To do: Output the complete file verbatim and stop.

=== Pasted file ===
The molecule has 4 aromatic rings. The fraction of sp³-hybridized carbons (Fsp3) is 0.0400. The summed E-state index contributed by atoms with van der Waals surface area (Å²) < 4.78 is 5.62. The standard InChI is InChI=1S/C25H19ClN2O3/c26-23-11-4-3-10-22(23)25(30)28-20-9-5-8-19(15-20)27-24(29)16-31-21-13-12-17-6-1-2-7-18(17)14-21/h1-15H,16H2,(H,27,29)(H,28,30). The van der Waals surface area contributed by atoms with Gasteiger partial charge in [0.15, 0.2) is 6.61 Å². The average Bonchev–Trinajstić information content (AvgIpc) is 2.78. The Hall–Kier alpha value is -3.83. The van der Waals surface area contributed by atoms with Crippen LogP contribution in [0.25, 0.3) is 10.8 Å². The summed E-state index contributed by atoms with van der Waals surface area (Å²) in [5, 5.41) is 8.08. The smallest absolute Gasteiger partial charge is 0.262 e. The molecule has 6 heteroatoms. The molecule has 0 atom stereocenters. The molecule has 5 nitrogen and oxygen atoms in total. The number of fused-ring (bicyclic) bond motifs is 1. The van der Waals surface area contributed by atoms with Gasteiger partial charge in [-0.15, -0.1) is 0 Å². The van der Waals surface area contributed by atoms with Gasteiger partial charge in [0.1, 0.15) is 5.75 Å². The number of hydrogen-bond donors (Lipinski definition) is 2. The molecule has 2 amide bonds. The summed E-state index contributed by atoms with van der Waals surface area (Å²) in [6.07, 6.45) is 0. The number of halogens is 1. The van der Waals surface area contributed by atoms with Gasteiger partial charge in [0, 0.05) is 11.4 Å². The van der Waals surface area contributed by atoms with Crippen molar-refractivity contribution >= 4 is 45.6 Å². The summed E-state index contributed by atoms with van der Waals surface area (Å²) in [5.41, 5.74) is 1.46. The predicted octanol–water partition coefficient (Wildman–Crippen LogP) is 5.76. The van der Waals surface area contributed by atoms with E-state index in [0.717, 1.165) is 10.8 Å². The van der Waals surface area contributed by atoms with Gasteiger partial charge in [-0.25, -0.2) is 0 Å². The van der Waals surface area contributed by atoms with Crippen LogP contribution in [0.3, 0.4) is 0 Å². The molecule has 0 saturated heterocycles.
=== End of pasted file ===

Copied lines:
The molecule has 4 aromatic rings. The fraction of sp³-hybridized carbons (Fsp3) is 0.0400. The summed E-state index contributed by atoms with van der Waals surface area (Å²) < 4.78 is 5.62. The standard InChI is InChI=1S/C25H19ClN2O3/c26-23-11-4-3-10-22(23)25(30)28-20-9-5-8-19(15-20)27-24(29)16-31-21-13-12-17-6-1-2-7-18(17)14-21/h1-15H,16H2,(H,27,29)(H,28,30). The van der Waals surface area contributed by atoms with Gasteiger partial charge in [0.15, 0.2) is 6.61 Å². The average Bonchev–Trinajstić information content (AvgIpc) is 2.78. The Hall–Kier alpha value is -3.83. The van der Waals surface area contributed by atoms with Crippen LogP contribution in [0.25, 0.3) is 10.8 Å². The summed E-state index contributed by atoms with van der Waals surface area (Å²) in [5, 5.41) is 8.08. The smallest absolute Gasteiger partial charge is 0.262 e. The molecule has 6 heteroatoms. The molecule has 0 atom stereocenters. The molecule has 5 nitrogen and oxygen atoms in total. The number of fused-ring (bicyclic) bond motifs is 1. The van der Waals surface area contributed by atoms with Gasteiger partial charge in [-0.15, -0.1) is 0 Å². The van der Waals surface area contributed by atoms with Gasteiger partial charge in [0.1, 0.15) is 5.75 Å². The number of hydrogen-bond donors (Lipinski definition) is 2. The molecule has 2 amide bonds. The summed E-state index contributed by atoms with van der Waals surface area (Å²) in [6.07, 6.45) is 0. The number of halogens is 1. The van der Waals surface area contributed by atoms with Gasteiger partial charge in [0, 0.05) is 11.4 Å². The van der Waals surface area contributed by atoms with Crippen molar-refractivity contribution >= 4 is 45.6 Å². The summed E-state index contributed by atoms with van der Waals surface area (Å²) in [5.41, 5.74) is 1.46. The predicted octanol–water partition coefficient (Wildman–Crippen LogP) is 5.76. The van der Waals surface area contributed by atoms with E-state index in [0.717, 1.165) is 10.8 Å². The van der Waals surface area contributed by atoms with Gasteiger partial charge in [-0.25, -0.2) is 0 Å². The van der Waals surface area contributed by atoms with Crippen LogP contribution in [0.3, 0.4) is 0 Å². The molecule has 0 saturated heterocycles.